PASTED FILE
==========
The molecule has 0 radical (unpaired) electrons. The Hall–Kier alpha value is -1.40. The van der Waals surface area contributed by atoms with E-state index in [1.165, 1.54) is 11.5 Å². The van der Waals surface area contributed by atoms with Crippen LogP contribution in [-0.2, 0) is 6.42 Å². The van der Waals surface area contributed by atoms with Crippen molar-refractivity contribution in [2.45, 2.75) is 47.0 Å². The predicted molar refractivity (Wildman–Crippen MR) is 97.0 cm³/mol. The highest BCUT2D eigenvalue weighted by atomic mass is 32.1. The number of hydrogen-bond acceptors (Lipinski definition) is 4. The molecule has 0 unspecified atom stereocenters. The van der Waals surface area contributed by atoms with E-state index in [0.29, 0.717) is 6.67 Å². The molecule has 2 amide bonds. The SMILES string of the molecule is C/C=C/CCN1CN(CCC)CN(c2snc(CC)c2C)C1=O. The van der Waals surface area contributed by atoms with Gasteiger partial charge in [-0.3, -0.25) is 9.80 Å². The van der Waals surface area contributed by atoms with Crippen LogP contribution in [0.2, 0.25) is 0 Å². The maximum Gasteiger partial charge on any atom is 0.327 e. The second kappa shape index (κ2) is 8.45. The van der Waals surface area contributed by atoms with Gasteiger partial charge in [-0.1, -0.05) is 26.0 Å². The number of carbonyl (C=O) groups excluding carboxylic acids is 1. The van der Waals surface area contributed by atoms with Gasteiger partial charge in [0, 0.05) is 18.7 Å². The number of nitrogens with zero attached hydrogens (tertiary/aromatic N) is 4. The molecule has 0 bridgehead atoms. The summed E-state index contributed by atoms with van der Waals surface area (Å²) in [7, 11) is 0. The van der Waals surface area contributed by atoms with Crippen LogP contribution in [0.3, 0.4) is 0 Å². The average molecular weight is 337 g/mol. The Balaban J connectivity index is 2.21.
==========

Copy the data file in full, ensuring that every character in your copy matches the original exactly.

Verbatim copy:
The molecule has 0 radical (unpaired) electrons. The Hall–Kier alpha value is -1.40. The van der Waals surface area contributed by atoms with E-state index in [1.165, 1.54) is 11.5 Å². The van der Waals surface area contributed by atoms with Crippen LogP contribution in [-0.2, 0) is 6.42 Å². The van der Waals surface area contributed by atoms with Crippen molar-refractivity contribution in [2.45, 2.75) is 47.0 Å². The predicted molar refractivity (Wildman–Crippen MR) is 97.0 cm³/mol. The highest BCUT2D eigenvalue weighted by atomic mass is 32.1. The number of hydrogen-bond acceptors (Lipinski definition) is 4. The molecule has 0 unspecified atom stereocenters. The van der Waals surface area contributed by atoms with E-state index in [0.29, 0.717) is 6.67 Å². The molecule has 2 amide bonds. The SMILES string of the molecule is C/C=C/CCN1CN(CCC)CN(c2snc(CC)c2C)C1=O. The van der Waals surface area contributed by atoms with Gasteiger partial charge in [-0.3, -0.25) is 9.80 Å². The van der Waals surface area contributed by atoms with Crippen LogP contribution in [0.2, 0.25) is 0 Å². The maximum Gasteiger partial charge on any atom is 0.327 e. The second kappa shape index (κ2) is 8.45. The van der Waals surface area contributed by atoms with Gasteiger partial charge in [-0.1, -0.05) is 26.0 Å². The number of carbonyl (C=O) groups excluding carboxylic acids is 1. The van der Waals surface area contributed by atoms with Gasteiger partial charge in [0, 0.05) is 18.7 Å². The number of nitrogens with zero attached hydrogens (tertiary/aromatic N) is 4. The molecule has 0 bridgehead atoms. The summed E-state index contributed by atoms with van der Waals surface area (Å²) in [7, 11) is 0. The van der Waals surface area contributed by atoms with Crippen LogP contribution in [0.3, 0.4) is 0 Å². The average molecular weight is 337 g/mol. The Balaban J connectivity index is 2.21.